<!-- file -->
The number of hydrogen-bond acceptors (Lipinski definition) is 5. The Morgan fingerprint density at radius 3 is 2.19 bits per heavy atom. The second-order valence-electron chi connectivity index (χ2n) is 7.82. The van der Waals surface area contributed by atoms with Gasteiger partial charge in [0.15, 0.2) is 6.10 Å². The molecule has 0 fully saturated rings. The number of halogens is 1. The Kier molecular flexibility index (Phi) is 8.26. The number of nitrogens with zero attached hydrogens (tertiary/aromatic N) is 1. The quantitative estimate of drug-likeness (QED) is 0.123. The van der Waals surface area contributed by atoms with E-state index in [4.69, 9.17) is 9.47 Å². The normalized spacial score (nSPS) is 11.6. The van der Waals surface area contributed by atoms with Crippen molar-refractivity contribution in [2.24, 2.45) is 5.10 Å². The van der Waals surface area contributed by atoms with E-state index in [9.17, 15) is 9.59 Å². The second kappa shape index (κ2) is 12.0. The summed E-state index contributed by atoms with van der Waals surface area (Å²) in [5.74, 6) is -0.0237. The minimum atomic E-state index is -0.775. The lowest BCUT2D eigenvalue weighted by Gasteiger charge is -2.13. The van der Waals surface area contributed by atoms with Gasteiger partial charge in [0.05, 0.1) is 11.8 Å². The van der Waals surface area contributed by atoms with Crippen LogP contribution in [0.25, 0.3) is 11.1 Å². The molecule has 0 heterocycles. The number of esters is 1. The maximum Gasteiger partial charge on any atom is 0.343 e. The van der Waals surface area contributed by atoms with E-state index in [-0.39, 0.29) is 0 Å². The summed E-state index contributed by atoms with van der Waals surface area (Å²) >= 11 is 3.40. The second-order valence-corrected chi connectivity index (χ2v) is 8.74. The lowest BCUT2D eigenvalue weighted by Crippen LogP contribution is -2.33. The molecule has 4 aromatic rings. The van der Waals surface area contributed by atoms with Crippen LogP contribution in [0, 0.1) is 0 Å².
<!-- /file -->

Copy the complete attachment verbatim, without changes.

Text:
The number of hydrogen-bond acceptors (Lipinski definition) is 5. The Morgan fingerprint density at radius 3 is 2.19 bits per heavy atom. The second-order valence-electron chi connectivity index (χ2n) is 7.82. The van der Waals surface area contributed by atoms with Gasteiger partial charge in [0.15, 0.2) is 6.10 Å². The molecule has 0 fully saturated rings. The number of halogens is 1. The Kier molecular flexibility index (Phi) is 8.26. The number of nitrogens with zero attached hydrogens (tertiary/aromatic N) is 1. The quantitative estimate of drug-likeness (QED) is 0.123. The van der Waals surface area contributed by atoms with E-state index in [4.69, 9.17) is 9.47 Å². The normalized spacial score (nSPS) is 11.6. The van der Waals surface area contributed by atoms with Crippen molar-refractivity contribution in [2.24, 2.45) is 5.10 Å². The van der Waals surface area contributed by atoms with E-state index in [9.17, 15) is 9.59 Å². The second kappa shape index (κ2) is 12.0. The summed E-state index contributed by atoms with van der Waals surface area (Å²) in [5.74, 6) is -0.0237. The minimum atomic E-state index is -0.775. The lowest BCUT2D eigenvalue weighted by Gasteiger charge is -2.13. The van der Waals surface area contributed by atoms with Gasteiger partial charge in [0.05, 0.1) is 11.8 Å². The van der Waals surface area contributed by atoms with Crippen LogP contribution in [0.25, 0.3) is 11.1 Å². The molecule has 0 heterocycles. The number of esters is 1. The maximum Gasteiger partial charge on any atom is 0.343 e. The van der Waals surface area contributed by atoms with E-state index in [-0.39, 0.29) is 0 Å². The summed E-state index contributed by atoms with van der Waals surface area (Å²) >= 11 is 3.40. The second-order valence-corrected chi connectivity index (χ2v) is 8.74. The lowest BCUT2D eigenvalue weighted by Crippen LogP contribution is -2.33. The molecule has 4 aromatic rings. The van der Waals surface area contributed by atoms with Crippen LogP contribution in [0, 0.1) is 0 Å².